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Gregarines: ‘primitive' apicomplexans or highly sophisticated parasites?

Název česky Gregariny: primitivní výtrusovci nebo rafinovaní parazité?


Rok publikování 2010
Druh Konferenční abstrakty
Fakulta / Pracoviště MU

Přírodovědecká fakulta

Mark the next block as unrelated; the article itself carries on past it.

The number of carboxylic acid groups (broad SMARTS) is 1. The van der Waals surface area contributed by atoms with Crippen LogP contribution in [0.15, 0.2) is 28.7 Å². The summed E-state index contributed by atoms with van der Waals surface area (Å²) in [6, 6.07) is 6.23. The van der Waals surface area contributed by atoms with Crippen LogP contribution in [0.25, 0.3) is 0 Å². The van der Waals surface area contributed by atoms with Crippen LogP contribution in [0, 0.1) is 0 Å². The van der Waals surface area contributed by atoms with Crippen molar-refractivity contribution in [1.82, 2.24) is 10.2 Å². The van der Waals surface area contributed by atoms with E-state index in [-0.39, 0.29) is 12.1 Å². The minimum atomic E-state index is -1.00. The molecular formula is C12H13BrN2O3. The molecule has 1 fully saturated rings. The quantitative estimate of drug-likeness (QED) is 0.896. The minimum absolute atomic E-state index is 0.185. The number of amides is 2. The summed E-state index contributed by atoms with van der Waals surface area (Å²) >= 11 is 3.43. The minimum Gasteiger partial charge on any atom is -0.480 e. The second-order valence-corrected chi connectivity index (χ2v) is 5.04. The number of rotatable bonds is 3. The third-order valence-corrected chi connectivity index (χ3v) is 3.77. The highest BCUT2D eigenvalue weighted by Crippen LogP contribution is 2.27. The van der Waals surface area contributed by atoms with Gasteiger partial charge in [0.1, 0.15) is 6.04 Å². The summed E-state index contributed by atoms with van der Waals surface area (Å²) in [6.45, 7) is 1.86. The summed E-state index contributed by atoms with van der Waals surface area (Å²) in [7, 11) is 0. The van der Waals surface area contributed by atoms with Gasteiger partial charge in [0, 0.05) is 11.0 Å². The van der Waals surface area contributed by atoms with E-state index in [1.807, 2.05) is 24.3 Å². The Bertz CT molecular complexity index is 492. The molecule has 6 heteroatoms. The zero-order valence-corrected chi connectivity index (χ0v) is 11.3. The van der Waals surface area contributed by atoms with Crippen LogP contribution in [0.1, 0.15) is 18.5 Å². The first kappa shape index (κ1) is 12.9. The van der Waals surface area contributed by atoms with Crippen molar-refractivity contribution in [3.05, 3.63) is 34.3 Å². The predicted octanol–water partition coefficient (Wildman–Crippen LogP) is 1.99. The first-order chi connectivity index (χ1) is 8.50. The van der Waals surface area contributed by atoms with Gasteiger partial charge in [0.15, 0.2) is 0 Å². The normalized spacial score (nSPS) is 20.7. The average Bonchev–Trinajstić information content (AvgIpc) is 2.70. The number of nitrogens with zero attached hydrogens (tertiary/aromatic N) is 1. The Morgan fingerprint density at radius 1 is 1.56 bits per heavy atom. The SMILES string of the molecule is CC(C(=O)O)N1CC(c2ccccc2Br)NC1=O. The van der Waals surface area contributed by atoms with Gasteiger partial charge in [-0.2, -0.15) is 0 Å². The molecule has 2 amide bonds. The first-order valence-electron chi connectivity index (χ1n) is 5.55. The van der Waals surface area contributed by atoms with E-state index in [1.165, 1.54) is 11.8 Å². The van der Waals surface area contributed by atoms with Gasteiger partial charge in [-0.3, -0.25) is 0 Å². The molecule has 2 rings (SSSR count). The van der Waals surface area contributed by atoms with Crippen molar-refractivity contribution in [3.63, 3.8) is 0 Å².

Popis Gregarines (Apicomplexa), comprising archigregarines, eugregarines and neogregarines, are thought to be a group of deep-branching apicomplexans which parasitize invertebrates and urochordates, and that are usually considered to be of no practical importance. Recent phylogenetic analyses, however, have pointed out thein close affinity with Cryptosporidium, and have drawn attention to this enigmatic group. Additional ultrastructural analyses revealed that cryptosporidian attachment strategy is very similar to that of the eugregarines. Gregarines exhibit an enormous diversity in cell architecture and dimensions, depending on their parasitic strategy and environment. There are several known attachment and development strategies in gregarines, and thus they significantly differ also in their nutritive requirements and pathogenic effect on host organism. The gregarine sporozoite transforms into a trophozoite, which represents the most conspicuous stage in gregarine lifecycle. Although some coelomic species are not attached to the host cell, gregarine trophozoites exhibit a high degree of polarity in that they possess an anterior part (epimerite, mucron) specialized for attachment to the host cell in general. Although some ancestral features found in gregarines have given them a reputation of being primitive', majority of them exhibit novel adaptations. For example, several types of movement are recognized in gregarines. Similarly, they exhibit some peculiarities in their gliding motility accompanied by architectural features not described in other apicomplexans. As it is rare to find any invertebrate group that escaped gregarine infection, they must be regarded as very successful parasites. They seem to be a perfect example of a concomitant evolution between a group of parasites and their hosts. It has been assumed that they appeared in marine polychaetes and the most primitive are the archigregarines. Marine gregarines have retained some plesiomorphic characteristics, and thus could be instrumental in understanding the early evolution of apicomplexans.
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